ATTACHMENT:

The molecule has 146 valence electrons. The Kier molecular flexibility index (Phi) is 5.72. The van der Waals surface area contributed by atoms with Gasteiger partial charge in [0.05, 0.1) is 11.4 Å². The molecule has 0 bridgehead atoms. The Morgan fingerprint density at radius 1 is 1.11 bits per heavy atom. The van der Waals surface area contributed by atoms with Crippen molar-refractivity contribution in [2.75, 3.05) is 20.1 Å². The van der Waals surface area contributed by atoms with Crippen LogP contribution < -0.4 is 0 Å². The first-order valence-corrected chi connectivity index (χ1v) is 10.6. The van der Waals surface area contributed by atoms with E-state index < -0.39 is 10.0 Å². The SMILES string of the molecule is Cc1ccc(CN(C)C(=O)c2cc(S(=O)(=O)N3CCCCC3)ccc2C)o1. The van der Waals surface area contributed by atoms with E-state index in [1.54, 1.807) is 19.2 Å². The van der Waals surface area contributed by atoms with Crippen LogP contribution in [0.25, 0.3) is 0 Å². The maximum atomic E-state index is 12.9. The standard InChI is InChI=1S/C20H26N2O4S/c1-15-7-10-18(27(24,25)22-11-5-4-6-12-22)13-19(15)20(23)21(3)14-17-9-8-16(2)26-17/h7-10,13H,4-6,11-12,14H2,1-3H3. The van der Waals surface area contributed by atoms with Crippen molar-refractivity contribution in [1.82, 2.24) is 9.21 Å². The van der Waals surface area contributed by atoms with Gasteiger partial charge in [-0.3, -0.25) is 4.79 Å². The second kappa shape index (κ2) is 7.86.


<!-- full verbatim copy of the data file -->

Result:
The molecule has 146 valence electrons. The Kier molecular flexibility index (Phi) is 5.72. The van der Waals surface area contributed by atoms with Gasteiger partial charge in [0.05, 0.1) is 11.4 Å². The molecule has 0 bridgehead atoms. The Morgan fingerprint density at radius 1 is 1.11 bits per heavy atom. The van der Waals surface area contributed by atoms with Crippen molar-refractivity contribution in [2.75, 3.05) is 20.1 Å². The van der Waals surface area contributed by atoms with Crippen LogP contribution < -0.4 is 0 Å². The first-order valence-corrected chi connectivity index (χ1v) is 10.6. The van der Waals surface area contributed by atoms with E-state index < -0.39 is 10.0 Å². The SMILES string of the molecule is Cc1ccc(CN(C)C(=O)c2cc(S(=O)(=O)N3CCCCC3)ccc2C)o1. The van der Waals surface area contributed by atoms with E-state index in [1.54, 1.807) is 19.2 Å². The van der Waals surface area contributed by atoms with Crippen LogP contribution in [0.25, 0.3) is 0 Å². The maximum atomic E-state index is 12.9. The standard InChI is InChI=1S/C20H26N2O4S/c1-15-7-10-18(27(24,25)22-11-5-4-6-12-22)13-19(15)20(23)21(3)14-17-9-8-16(2)26-17/h7-10,13H,4-6,11-12,14H2,1-3H3. The van der Waals surface area contributed by atoms with Crippen molar-refractivity contribution in [1.82, 2.24) is 9.21 Å². The van der Waals surface area contributed by atoms with Gasteiger partial charge in [-0.3, -0.25) is 4.79 Å². The second kappa shape index (κ2) is 7.86.